"Each man has a song and this is my song." (Leonard Cohen)

Sunday, January 6, 2013

Pale Rider (Warner Bros, 1985)

 
 












Homage to Shane









And I looked, and behold a pale horse: and his name that sat on him was Death, and Hell followed with him. And power was given unto them over the fourth part of the earth, to kill with sword, and with hunger, and with death, and with the beasts of the earth.
Revelation 6:8


Pale Rider is either a remake of Shane or Eastwood’s homage to it. Either way, it’s superb. Actually, I think it’s rather better than Shane (heresy, I know but there we are). It’s as visually stunning as the 1953 picture (Bruce Surtees, a genius behind the lens, doing a Loyal Griggs, even if unOscared) but Clint as the lone gunfighter riding in is ten times better than soft Alan Ladd, the baddies are far nastier, the honest folk that the gunfighter protects are more convincing and the kid is older, does not whine and is a girl.


The rider with no name
 

Along with Silverado, the movie came out after half a decade of Western drought caused by the Titanic-like Heaven’s Gate, which nearly sank the Western genre single-handed as studios shied from producing another huge loss-maker. We should be eternally grateful to Mr. Eastwood for doing that.
 
The pale horse
 
 
In some ways the movie is another chapter in the long Western history of the man with no name. Even in the Dollars films Clint was riding into town, shooting a few bad guys and riding out. He did it a lot – think of High Plains Drifter, for example. Here he is again, older and grayer to be sure but still ridin’ in, rightin’ the wrongs and ridin’ off into the sunset. Pretty much in the same costume, too. And we still don’t know his name. The German title to the movie was Pale Rider: Der Namenlose Reiter. Maybe, like me, Mr. Eastwood spent a lot of his childhood watching The Lone Ranger and it got in his blood.

 
And of course there are seven
 
 
In some ways the movie is therefore a very traditional Western. There is a town ‘owned’ by a rich fellow in league with a crooked banker and with a bought-and-paid-for Marshal. A stranger rides in and takes the side of the honest but exploited folk. You’ve seen it in Shane, Open Range, oh, any number of times. This puts us in the Western comfort zone and adds main-street-cred to the movie.

And of course it is full of Shane references, such as the attack on the giant rock, standing in for Van Heflin’s tree stump.

But in other ways Pale Rider is original and different.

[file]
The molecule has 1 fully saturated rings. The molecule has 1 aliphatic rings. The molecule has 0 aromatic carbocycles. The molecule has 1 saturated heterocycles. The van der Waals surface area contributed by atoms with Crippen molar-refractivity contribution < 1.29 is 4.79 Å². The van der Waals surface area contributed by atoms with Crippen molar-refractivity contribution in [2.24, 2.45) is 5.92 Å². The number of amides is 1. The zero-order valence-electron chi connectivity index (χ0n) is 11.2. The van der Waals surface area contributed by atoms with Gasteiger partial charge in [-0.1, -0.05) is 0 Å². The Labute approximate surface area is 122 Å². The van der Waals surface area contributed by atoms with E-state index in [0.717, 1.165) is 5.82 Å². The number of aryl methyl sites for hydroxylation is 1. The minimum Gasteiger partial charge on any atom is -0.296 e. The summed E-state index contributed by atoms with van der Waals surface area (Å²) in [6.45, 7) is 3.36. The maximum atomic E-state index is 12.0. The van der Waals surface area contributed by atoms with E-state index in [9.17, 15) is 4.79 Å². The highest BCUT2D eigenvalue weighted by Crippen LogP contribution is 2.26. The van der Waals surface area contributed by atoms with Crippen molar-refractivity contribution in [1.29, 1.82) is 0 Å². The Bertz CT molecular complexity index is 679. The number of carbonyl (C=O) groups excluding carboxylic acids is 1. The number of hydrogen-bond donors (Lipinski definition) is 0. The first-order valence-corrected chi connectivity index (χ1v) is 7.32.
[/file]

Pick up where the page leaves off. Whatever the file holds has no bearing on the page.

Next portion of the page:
The movie has an ecological tinge. The bad guys are raping the land by using high-pressure hydraulic mining techniques, whereas the good guys are seeking gold in a more eco-friendly manner.

There are religious overtones (or are they undertones? I never quite know the difference). The gunfighter turns out to be a preacher. He arrives on the day the girl has asked God (“if You exist”) for “just one miracle”. But the preacher has a short way with gunmen and when he says grace suggests that “for what we are about to receive may we be truly grateful”: the Lord doesn’t come into it.

The Preacher is often backlit, hard to see or with his face in shadow. It all heightens the mysteriousness of the nameless stranger.
 
 
Shadow
 

The acting and casting are very good. Eastwood is magnificent and there isn’t a bad actor in the film. We might single out for praise Carrie Snodgress and Sydney Penny as the mother and daughter who fall for the stranger, Doug McGrath in the Elisha Cook Jr. part as the fellow shot down by the gunman and especially John Russell as Stockburn, the leader of the killers (there are the mystic number seven of them, of course) who is brilliant as the ruthless gunman in the Lee van Cleef tradition. And we thought Jack Palance was good!
 
 
Stockburn

I was pleased to see Fran Ryan in the role of Ma Blankenship: she was the best Mrs. Samuel (Jesse James’s mother) ever.

Writers Michael Butler and Dennis Shryack were far from Western experts (Butler had never done one) but the screenplay was good enough to win them a Spur Award from the Western Writers of America.

If I have a criticism (and I guess I am a critic really so I’m entitled) I would say that the Preacher is too proficient. You never really think that he might not eliminate all the gunmen. I’m not saying he ought to have been like the bumbling amateur but lucky Sheriff in Firecreek, or McCabe up there in the cold country getting the bad guys more by luck than skill. I just think if he hadn’t been quite such a superman it would have heightened the tension. But then one notion is that the Preacher is a ghost, a sort of avenging spirit. Stockburn had seen him die. He is the pale rider whose name is death and Hell follows with him.

I might also add (OK, I know that’s two criticisms) that the sexual tension was weakened rather than the reverse by the Preacher sleeping with Sarah. In Shane, the attraction of Shane to Marian (and vice-versa) is very powerful but always lies under the surface, unstated and unacted upon. But then that was 1953.

The Sawtooth National Recreation Area in Idaho made a stunning location. Visually, this film is wonderful – the equal of Shane. I think it’s the best Eastwood Western apart from Unforgiven, better than Josey Wales. And I’m serious – it’s better than Shane.


 And he still has no name

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